Rashida Tlaib was sworn in to Congress Thursday—as one of the first two Muslim women ever elected to the House of Representatives—and her swearing-in was historic in multiple ways. Tlaib, a Democratic Socialist representing Michigan’s 13th congressional district and the first Palestinian-American woman to serve in the House, was sworn in using Thomas Jefferson's personal copy of the Koran, a 1734 English translation by George Sale that is housed in the Library of Congress, USA Today reports. It's the same two-volume copy that Rep. Keith Ellison was sworn in on 12 years ago when he became Congress' first-ever Muslim member. She was also wearing a thobe, a traditional Middle Eastern garment, for the ceremony, the Cut reports.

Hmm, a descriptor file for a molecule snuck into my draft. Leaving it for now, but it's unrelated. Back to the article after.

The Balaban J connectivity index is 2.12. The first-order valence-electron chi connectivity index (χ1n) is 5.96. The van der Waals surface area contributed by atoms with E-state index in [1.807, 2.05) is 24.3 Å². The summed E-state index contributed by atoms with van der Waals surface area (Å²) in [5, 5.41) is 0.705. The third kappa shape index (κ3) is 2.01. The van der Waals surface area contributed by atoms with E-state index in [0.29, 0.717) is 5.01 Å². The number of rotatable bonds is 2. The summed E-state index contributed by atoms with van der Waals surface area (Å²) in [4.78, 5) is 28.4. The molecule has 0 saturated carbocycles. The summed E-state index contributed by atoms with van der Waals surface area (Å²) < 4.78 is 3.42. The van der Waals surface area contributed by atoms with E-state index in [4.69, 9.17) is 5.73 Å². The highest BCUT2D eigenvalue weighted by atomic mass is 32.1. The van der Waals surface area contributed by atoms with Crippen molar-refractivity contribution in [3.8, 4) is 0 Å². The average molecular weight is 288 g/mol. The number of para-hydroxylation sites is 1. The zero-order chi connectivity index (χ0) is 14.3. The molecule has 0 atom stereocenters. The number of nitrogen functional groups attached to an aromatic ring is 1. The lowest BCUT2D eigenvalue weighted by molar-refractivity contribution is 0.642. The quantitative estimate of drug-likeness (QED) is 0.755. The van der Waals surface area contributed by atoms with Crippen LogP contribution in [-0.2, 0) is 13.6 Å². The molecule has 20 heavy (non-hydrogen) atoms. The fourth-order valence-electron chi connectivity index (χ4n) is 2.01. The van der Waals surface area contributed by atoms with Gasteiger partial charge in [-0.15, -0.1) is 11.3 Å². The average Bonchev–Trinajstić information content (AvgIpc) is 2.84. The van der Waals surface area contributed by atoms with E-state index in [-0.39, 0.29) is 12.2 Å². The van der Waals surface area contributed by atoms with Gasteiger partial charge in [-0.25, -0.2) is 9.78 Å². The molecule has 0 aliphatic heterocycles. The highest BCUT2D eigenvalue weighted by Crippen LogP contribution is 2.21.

Muslim women were celebrating Tlaib's swearing-in as well as the swearing-in of Congress' other first Muslim female member, Ilhan Omar, ThinkProgress reports. Omar, the first refugee and the first Somali-American to serve in Congress, is a Democrat representing Minnesota's 5th congressional district. As Vox explains, her clothing choice is also historic; she will be the first to wear a hijab in Congress. A 181-year-old rule banning head coverings on the House floor was overturned as of Thursday. One more headline in the wake of the historic swearing-in: Tlaib's sons dabbed on the House floor to celebrate their mom's first vote, reports Esquire, which has video. (This Congress is "like none other.")